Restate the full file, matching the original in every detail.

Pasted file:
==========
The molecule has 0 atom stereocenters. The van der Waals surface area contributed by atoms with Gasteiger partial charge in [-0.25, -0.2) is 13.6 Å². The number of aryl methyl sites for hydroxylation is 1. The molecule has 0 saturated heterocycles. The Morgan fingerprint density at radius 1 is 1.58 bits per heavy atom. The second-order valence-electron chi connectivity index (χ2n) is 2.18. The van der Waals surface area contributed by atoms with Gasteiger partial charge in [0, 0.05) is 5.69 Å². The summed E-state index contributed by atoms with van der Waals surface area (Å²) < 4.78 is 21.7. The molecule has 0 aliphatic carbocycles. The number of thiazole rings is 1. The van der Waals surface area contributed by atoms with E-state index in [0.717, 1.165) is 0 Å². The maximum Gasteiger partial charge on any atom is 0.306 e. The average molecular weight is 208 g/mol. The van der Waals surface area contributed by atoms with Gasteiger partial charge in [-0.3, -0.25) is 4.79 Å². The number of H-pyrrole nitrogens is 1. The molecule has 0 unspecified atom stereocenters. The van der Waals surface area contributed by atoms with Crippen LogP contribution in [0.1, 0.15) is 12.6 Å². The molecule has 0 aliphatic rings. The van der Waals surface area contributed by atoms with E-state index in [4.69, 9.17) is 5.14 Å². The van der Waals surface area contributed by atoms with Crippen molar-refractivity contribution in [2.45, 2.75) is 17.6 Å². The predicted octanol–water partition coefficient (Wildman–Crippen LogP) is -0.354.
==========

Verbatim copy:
The molecule has 0 atom stereocenters. The van der Waals surface area contributed by atoms with Gasteiger partial charge in [-0.25, -0.2) is 13.6 Å². The number of aryl methyl sites for hydroxylation is 1. The molecule has 0 saturated heterocycles. The Morgan fingerprint density at radius 1 is 1.58 bits per heavy atom. The second-order valence-electron chi connectivity index (χ2n) is 2.18. The van der Waals surface area contributed by atoms with Gasteiger partial charge in [0, 0.05) is 5.69 Å². The summed E-state index contributed by atoms with van der Waals surface area (Å²) < 4.78 is 21.7. The molecule has 0 aliphatic carbocycles. The number of thiazole rings is 1. The van der Waals surface area contributed by atoms with E-state index in [0.717, 1.165) is 0 Å². The maximum Gasteiger partial charge on any atom is 0.306 e. The average molecular weight is 208 g/mol. The van der Waals surface area contributed by atoms with Gasteiger partial charge in [-0.3, -0.25) is 4.79 Å². The number of H-pyrrole nitrogens is 1. The molecule has 0 unspecified atom stereocenters. The van der Waals surface area contributed by atoms with Crippen LogP contribution in [0.1, 0.15) is 12.6 Å². The molecule has 0 aliphatic rings. The van der Waals surface area contributed by atoms with E-state index in [4.69, 9.17) is 5.14 Å². The van der Waals surface area contributed by atoms with Crippen molar-refractivity contribution in [2.45, 2.75) is 17.6 Å². The predicted octanol–water partition coefficient (Wildman–Crippen LogP) is -0.354.